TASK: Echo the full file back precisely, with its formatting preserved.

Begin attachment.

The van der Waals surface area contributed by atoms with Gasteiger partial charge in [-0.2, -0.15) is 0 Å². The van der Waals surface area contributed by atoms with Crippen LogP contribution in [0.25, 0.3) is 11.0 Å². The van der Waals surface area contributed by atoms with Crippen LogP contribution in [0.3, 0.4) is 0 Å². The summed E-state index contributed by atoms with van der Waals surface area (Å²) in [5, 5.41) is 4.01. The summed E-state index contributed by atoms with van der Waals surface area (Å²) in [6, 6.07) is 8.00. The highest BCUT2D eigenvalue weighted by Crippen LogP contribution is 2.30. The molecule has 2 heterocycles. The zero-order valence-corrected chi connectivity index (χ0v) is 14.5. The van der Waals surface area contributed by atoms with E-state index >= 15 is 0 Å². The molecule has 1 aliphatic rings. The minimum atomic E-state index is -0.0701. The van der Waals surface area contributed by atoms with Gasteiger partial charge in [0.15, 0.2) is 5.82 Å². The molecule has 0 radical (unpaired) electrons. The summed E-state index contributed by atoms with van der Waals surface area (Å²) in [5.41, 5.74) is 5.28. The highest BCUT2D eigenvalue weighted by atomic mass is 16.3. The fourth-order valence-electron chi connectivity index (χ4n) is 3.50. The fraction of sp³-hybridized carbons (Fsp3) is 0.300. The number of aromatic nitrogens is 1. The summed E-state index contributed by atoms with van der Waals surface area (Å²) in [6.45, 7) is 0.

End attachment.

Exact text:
The van der Waals surface area contributed by atoms with Gasteiger partial charge in [-0.2, -0.15) is 0 Å². The van der Waals surface area contributed by atoms with Crippen LogP contribution in [0.25, 0.3) is 11.0 Å². The van der Waals surface area contributed by atoms with Crippen LogP contribution in [0.3, 0.4) is 0 Å². The summed E-state index contributed by atoms with van der Waals surface area (Å²) in [5, 5.41) is 4.01. The summed E-state index contributed by atoms with van der Waals surface area (Å²) in [6, 6.07) is 8.00. The highest BCUT2D eigenvalue weighted by Crippen LogP contribution is 2.30. The molecule has 2 heterocycles. The zero-order valence-corrected chi connectivity index (χ0v) is 14.5. The van der Waals surface area contributed by atoms with E-state index >= 15 is 0 Å². The molecule has 1 aliphatic rings. The minimum atomic E-state index is -0.0701. The van der Waals surface area contributed by atoms with Gasteiger partial charge in [0.15, 0.2) is 5.82 Å². The molecule has 0 radical (unpaired) electrons. The summed E-state index contributed by atoms with van der Waals surface area (Å²) in [5.41, 5.74) is 5.28. The highest BCUT2D eigenvalue weighted by atomic mass is 16.3. The fourth-order valence-electron chi connectivity index (χ4n) is 3.50. The fraction of sp³-hybridized carbons (Fsp3) is 0.300. The number of aromatic nitrogens is 1. The summed E-state index contributed by atoms with van der Waals surface area (Å²) in [6.45, 7) is 0.